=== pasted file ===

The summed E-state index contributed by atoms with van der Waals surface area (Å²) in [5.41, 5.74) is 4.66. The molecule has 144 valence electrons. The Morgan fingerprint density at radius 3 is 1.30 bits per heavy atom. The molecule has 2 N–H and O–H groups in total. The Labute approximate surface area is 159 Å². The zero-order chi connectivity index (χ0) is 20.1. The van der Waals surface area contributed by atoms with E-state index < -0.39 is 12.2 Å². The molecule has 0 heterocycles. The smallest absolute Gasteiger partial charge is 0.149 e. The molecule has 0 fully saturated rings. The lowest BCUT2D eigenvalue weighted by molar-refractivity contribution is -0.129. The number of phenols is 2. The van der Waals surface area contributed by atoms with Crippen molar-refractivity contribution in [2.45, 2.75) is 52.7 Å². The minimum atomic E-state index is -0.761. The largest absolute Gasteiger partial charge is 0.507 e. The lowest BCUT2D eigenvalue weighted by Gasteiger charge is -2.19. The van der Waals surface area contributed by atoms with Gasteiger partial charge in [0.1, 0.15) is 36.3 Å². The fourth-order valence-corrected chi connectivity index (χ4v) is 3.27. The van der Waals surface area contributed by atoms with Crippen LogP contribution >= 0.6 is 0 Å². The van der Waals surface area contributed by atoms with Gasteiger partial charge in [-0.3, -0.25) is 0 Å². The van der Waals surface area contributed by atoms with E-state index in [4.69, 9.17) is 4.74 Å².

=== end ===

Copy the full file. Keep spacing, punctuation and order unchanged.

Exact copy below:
The summed E-state index contributed by atoms with van der Waals surface area (Å²) in [5.41, 5.74) is 4.66. The molecule has 144 valence electrons. The Morgan fingerprint density at radius 3 is 1.30 bits per heavy atom. The molecule has 2 N–H and O–H groups in total. The Labute approximate surface area is 159 Å². The zero-order chi connectivity index (χ0) is 20.1. The van der Waals surface area contributed by atoms with E-state index < -0.39 is 12.2 Å². The molecule has 0 heterocycles. The smallest absolute Gasteiger partial charge is 0.149 e. The molecule has 0 fully saturated rings. The lowest BCUT2D eigenvalue weighted by molar-refractivity contribution is -0.129. The number of phenols is 2. The van der Waals surface area contributed by atoms with Crippen molar-refractivity contribution in [2.45, 2.75) is 52.7 Å². The minimum atomic E-state index is -0.761. The largest absolute Gasteiger partial charge is 0.507 e. The lowest BCUT2D eigenvalue weighted by Gasteiger charge is -2.19. The van der Waals surface area contributed by atoms with Gasteiger partial charge in [0.1, 0.15) is 36.3 Å². The fourth-order valence-corrected chi connectivity index (χ4v) is 3.27. The van der Waals surface area contributed by atoms with Crippen LogP contribution >= 0.6 is 0 Å². The van der Waals surface area contributed by atoms with Gasteiger partial charge in [-0.3, -0.25) is 0 Å². The van der Waals surface area contributed by atoms with E-state index in [4.69, 9.17) is 4.74 Å².